Let’s explore some facts about this group.
Here are some statistics on drug use by baby boomers:
Baby Boomers’ and Seniors’ substance abuse more than doubled from 2002 to 2018
Marijuana abuse leading to treatment increased from 0.6 percent to 2.9 percent.
Cocaine abuse treatment rates increased from 2.9 percent to 11.4 percent.
Heroin abuse treatment rates more than doubled from 7.2 percent to 16 percent
Prescription drug abuse treatment rates increased from 0.7 percent to 3.5 percent.The rate of overdose deaths among people 55 and older, regardless of drug type, nearly tripled.
This is followed by a study in the Annals of Epidemiology projecting that the number of older patients who abuse prescription drugs could increase as much as 190% by 2020. Further, government data indicates that the number of adults age 50 and older seeking help for a substance abuse issue is expected to double to almost 6 million also by 2020.
Sexually Transmitted Diseases
But it’s just not drug abuse and addiction that they are bringing into old age, it’s also sexually transmitted diseases. Here are a few facts:
Patients over age 60 comprise the largest increase of in-office treatments for sexually transmitted diseases
Diagnosis rates for herpes simplex, gonorrhea, syphilis, chlamydia, hepatitis B and trichomoniasis rose 23 percent in patients over age 60 between 2014 and 2017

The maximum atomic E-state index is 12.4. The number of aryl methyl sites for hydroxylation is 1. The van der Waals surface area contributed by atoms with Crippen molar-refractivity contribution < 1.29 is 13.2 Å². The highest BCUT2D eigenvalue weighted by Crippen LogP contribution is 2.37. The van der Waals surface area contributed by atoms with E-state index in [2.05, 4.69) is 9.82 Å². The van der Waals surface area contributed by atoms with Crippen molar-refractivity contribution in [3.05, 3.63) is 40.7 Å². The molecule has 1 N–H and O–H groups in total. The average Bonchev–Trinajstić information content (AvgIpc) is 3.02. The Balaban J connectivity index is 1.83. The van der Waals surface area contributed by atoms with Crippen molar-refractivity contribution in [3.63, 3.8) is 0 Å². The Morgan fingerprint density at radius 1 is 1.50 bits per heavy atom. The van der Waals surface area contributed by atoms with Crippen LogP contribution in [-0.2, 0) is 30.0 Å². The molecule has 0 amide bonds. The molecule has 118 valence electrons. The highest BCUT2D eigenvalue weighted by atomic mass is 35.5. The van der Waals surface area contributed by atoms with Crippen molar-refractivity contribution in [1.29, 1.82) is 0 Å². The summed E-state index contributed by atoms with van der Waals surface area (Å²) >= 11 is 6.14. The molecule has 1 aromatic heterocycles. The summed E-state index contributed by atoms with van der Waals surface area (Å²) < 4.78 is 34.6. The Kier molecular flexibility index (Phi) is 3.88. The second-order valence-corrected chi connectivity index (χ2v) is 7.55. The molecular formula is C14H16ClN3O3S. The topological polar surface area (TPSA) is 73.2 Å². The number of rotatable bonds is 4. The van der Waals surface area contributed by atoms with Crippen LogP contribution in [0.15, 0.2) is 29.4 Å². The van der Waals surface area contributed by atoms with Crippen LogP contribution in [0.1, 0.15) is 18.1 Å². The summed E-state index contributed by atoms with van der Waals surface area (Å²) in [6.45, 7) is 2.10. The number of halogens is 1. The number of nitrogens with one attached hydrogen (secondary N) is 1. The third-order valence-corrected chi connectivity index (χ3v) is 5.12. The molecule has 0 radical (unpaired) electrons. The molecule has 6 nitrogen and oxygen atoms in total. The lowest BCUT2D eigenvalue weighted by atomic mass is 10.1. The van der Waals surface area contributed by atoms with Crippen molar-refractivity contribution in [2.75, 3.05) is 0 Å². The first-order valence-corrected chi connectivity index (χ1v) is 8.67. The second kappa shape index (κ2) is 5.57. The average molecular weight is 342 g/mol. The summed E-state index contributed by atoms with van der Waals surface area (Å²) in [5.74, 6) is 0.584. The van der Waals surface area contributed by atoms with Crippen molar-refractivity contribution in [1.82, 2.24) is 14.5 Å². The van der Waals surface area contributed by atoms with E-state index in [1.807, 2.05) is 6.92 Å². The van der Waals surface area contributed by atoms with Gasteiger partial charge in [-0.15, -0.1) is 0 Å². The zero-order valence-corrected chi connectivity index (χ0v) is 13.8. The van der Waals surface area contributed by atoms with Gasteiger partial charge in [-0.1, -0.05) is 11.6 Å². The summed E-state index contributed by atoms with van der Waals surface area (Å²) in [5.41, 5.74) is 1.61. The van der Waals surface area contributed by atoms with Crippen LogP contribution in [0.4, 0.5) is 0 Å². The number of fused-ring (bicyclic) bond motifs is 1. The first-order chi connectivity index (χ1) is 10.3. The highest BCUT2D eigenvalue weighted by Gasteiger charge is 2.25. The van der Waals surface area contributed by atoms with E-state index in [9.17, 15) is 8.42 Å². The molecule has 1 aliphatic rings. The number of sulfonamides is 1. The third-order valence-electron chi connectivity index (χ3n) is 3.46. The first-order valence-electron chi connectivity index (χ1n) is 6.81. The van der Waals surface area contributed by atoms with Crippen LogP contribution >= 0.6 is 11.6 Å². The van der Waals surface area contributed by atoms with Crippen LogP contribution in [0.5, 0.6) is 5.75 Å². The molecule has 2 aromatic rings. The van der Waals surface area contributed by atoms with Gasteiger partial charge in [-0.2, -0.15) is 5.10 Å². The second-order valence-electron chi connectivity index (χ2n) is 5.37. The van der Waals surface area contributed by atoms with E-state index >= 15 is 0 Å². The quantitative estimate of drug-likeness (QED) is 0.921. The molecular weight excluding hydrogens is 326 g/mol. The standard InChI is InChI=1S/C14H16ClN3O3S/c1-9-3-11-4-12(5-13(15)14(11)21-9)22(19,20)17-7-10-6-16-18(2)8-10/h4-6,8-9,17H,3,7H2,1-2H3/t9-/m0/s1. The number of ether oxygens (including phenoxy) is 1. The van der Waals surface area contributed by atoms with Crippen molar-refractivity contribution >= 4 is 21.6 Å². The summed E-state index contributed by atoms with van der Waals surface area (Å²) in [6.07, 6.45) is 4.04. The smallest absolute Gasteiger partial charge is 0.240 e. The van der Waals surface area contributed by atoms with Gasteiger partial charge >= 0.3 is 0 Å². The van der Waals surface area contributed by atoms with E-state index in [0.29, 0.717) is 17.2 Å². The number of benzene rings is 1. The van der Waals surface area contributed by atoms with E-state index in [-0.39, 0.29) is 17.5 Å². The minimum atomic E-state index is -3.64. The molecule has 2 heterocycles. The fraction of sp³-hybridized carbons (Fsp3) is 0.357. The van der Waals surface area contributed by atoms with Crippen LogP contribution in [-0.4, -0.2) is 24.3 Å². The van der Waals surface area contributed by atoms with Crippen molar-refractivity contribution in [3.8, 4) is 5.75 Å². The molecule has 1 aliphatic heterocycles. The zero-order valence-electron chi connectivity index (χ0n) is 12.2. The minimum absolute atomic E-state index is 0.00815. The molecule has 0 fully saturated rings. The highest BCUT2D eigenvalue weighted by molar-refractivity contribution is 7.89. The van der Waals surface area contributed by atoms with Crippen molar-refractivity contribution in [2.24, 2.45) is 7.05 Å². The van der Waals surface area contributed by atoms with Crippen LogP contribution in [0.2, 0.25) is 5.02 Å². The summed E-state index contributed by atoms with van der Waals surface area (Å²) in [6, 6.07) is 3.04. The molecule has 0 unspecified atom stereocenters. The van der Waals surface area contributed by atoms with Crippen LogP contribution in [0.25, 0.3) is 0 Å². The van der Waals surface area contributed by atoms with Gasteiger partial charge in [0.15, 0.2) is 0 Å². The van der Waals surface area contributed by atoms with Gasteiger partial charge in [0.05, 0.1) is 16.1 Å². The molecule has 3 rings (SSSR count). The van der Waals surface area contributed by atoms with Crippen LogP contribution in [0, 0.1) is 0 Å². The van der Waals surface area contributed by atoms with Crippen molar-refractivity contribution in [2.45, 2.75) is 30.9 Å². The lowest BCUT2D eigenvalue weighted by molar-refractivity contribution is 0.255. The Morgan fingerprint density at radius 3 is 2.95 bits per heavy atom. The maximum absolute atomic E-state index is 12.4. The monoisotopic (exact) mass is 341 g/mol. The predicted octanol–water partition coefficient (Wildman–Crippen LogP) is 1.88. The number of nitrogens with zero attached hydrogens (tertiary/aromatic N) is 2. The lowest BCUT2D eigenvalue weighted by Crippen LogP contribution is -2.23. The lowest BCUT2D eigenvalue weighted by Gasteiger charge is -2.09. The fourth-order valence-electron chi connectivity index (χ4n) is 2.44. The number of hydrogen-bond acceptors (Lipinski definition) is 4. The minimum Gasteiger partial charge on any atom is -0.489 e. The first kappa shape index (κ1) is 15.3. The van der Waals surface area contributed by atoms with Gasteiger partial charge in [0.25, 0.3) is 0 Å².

The increase here can be attributed to everything from the use of drugs like Viagra to the mindset of the 1960s. And believe it or not, drug abuse and sexual promiscuity goes hand in hand even with seniors.
With the increase in the growth of casinos and legalization of nearly all types of
gambling in general, seniors will be involved in this activity in numbers never before seen. Having access to cell phones and computers, online betting will also be a problem. And yes, I have had to intervene in more than one gambling issue in residential programming. In fact, many are calling local casinos the new “senior centers”. Here are some gambling facts:
In a 2012 study, 36 percent of the U.S. population ages 50 to 64 and 28 percent of individuals 65 and older visited a casino in 2017
The fastest growing group of problem gamblers is female seniors
I can also tell you that older adults have traded sex for gambling losses in senior centers and treatment programs. Hard to believe? It’s not only true but the beginning of a larger issue as this problem grows.